Ever wondered what is going on with those large blocks of land around Penrith that sit there, empty and unused?
To move away from Penrith’s rural, slow-moving past toward a prosperous future, Penrith Council and private owners plan to take advantage of the millions of dollars worth of land that are currently unoccupied and undeveloped.
While we now know the future of the vacant land surrounding The Coffee Club in Tench Avenue, our focus has turned to several remaining sites in Penrith that could provide huge economic opportunities to the area.
So what is happening with these key sites in our local area that are still sitting vacant?
The huge central site bordered by Station Street, Jamison Road and Woodriff Street is vacant, but is currently subject to a planning proposal.
Deputy Mayor Ross Fowler said the privately owned land, known as the Parkview Site, is very close to finally providing brand new apartment living.
“There’s an existing planning consent that’s being modified to suit the proposed changed development, which will predominately be apartments,” he said.
Penrith Council said the land is already zoned as R4 High Density Residential, and the current planning proposal is to increase the permitted maximum building height.
As part of the proposal, the proponents submitted a draft masterplan of their vision for the site, which includes up to 1,500 residential apartments.
The abandoned golf driving range on the corner of Jamison Road and Blaikie Road is also privately owned, and although it’s zoned RU4 Primary Production Small Lots, Penrith Council has no knowledge of any plans for the site.
Cr Fowler said there is a great deal of undeveloped land along Blaikie Road, but there is little opportunity for development along it.
“A lot of Blaikie Road is flood prone,” he said.
“The Coffee Club sits above the one in 100 year flood level, but as you come further back toward Mulgoa Road it drops back. Development there will be fairly restricted.”
The large block of land on Mulgoa Road just south of the Great Western Highway intersection, known as the Carpenters Site is zoned RE1 Public Recreation and SP3 Tourist.
The land is owned by Penrith Council, and is identified as an ‘Opportunity Site’ as part of their Community, Culture and Civic Precinct.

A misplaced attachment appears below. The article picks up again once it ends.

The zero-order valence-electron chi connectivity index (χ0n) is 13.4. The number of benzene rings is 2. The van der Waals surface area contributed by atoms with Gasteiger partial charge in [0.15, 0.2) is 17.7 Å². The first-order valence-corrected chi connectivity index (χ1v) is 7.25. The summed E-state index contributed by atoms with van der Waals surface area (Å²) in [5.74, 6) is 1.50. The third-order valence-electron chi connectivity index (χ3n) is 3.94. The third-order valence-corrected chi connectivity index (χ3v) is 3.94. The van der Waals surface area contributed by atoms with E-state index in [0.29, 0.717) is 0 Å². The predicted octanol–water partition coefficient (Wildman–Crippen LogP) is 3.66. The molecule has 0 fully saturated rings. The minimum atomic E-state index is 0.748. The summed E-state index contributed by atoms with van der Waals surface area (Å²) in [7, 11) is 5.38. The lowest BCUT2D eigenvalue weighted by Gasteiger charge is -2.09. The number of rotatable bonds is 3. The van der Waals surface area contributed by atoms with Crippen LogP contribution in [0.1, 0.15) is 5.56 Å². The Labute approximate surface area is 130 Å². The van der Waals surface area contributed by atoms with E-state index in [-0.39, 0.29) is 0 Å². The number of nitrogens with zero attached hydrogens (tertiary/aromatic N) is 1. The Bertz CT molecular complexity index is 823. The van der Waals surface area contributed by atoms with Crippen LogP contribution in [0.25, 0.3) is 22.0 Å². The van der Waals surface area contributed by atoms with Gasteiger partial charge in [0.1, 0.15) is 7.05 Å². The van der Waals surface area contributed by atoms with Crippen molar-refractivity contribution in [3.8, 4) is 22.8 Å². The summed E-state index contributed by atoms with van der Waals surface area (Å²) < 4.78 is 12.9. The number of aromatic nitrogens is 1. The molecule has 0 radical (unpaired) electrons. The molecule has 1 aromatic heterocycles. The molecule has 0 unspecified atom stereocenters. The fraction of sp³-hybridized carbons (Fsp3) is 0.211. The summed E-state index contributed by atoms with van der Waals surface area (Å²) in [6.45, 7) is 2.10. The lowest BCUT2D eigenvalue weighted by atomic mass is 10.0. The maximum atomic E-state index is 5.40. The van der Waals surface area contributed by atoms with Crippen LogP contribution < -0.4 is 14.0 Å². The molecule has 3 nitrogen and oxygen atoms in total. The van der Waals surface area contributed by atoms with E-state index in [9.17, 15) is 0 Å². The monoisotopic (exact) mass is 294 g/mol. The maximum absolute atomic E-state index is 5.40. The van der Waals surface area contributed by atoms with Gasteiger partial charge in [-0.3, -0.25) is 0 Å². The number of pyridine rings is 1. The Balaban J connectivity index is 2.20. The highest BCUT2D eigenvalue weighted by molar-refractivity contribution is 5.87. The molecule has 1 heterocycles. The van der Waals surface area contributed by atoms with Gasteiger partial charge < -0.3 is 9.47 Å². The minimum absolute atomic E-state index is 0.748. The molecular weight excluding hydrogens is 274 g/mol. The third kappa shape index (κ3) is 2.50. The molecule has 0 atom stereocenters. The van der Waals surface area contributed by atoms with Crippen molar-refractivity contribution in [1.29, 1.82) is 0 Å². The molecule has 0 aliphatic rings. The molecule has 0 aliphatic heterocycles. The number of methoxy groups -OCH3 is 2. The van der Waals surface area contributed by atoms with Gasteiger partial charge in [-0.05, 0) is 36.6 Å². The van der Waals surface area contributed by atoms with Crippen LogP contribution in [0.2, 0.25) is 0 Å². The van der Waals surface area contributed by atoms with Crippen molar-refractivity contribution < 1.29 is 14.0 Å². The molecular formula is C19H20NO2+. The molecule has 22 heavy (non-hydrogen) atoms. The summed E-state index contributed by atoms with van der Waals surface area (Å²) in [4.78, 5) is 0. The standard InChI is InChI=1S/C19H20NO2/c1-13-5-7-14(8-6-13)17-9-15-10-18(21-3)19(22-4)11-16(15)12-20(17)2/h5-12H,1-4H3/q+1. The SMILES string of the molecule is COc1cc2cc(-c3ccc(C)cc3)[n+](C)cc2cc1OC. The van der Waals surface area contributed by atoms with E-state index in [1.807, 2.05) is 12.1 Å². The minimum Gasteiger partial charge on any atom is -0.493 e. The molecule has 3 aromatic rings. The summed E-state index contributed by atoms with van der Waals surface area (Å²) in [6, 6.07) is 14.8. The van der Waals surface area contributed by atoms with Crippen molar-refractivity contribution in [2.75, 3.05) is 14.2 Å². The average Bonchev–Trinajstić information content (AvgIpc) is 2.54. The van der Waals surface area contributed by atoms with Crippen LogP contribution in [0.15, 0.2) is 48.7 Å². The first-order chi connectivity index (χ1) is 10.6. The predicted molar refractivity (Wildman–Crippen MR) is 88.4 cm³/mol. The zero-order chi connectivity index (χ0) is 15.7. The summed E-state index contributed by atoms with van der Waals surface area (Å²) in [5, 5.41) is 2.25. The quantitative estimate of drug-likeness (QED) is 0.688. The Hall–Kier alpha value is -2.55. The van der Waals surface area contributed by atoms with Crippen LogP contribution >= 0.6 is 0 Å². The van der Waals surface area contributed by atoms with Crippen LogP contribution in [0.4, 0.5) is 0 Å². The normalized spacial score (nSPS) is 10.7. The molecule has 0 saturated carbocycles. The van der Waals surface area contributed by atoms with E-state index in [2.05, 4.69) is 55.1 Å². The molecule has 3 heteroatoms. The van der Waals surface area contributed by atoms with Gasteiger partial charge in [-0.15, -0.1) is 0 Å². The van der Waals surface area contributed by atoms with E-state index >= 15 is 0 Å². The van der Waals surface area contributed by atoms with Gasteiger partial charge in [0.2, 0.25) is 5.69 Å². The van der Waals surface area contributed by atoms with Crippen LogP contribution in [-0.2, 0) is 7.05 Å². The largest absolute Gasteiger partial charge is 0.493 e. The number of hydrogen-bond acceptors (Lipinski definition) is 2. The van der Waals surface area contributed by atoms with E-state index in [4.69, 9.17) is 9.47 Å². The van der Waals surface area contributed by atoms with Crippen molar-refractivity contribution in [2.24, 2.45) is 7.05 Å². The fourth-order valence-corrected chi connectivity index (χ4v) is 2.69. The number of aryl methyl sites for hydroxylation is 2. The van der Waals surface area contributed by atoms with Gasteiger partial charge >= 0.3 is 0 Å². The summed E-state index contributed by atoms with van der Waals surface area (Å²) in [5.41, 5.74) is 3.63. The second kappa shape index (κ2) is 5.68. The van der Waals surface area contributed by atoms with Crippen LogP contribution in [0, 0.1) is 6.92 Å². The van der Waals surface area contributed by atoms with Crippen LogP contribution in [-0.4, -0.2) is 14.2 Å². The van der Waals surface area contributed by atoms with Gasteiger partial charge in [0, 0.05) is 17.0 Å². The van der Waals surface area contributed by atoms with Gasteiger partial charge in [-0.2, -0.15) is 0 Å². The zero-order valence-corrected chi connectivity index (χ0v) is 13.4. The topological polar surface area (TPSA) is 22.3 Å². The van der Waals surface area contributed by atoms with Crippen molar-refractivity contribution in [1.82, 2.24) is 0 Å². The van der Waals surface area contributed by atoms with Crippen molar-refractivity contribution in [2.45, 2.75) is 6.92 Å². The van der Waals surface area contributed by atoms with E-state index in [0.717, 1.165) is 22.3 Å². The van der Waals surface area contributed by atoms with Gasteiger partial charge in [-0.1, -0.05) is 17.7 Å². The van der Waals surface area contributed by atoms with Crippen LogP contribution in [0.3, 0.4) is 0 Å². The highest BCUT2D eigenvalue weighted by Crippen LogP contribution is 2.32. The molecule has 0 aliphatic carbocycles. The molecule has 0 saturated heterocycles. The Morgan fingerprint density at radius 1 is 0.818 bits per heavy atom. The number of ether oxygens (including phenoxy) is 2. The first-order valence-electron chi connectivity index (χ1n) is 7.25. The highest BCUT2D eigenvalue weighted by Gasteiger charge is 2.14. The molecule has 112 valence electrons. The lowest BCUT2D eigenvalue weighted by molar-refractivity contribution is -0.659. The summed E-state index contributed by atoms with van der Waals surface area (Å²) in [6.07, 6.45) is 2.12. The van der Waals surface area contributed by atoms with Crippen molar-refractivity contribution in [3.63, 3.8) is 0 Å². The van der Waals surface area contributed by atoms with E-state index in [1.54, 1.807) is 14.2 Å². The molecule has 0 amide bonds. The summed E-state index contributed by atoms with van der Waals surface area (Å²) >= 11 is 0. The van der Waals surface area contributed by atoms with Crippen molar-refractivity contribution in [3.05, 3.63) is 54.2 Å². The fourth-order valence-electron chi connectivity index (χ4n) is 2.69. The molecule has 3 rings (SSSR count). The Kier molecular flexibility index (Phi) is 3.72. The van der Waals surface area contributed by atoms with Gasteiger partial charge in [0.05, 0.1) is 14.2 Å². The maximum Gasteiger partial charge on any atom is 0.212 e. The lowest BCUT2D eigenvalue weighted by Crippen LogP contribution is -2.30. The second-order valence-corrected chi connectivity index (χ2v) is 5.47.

As outlined in Council’s Invitation to Partner, opportunities at this site include a conference venue, space for cultural activities, hotels or visitor accommodation, restaurants, bar and cafes, a gallery and museum or even a lagoon or urban beach.
Council is currently taking planning proposals for the area from investors.
In the highly sought after industrial area along Mulgoa Road, there is one large L-shaped block that bends around the back of a 7-Eleven service station, with more street frontage on Batt Street.
Penrith Council has confirmed that the privately owned prime industrial site is on its way to being used for local business, with consent issued in May last year for the construction of two separate industrial buildings and car parking.
The site will only be able to be accessed via Batt Street though, and will feature a turning circle on the site.
“They can develop that land, but they can’t have access to it off Mulgoa Road, but there is access allowed to Batt Street,” Cr Fowler said.
A large empty block along the Great Western Highway at Kingswood has had its future decided, after Penrith Council approved an eight storey apartment building with 50 units.
The privately-owned site is opposite Kingswood Station, and adjacent to several businesses, and as it is zoned B4 Mixed Use has the potential to integrate residential, business, retail and office spaces.
Penrith Council is also assessing a planning proposal for the Sinclair Hyundai site at High Street and Union Road for mixed use development.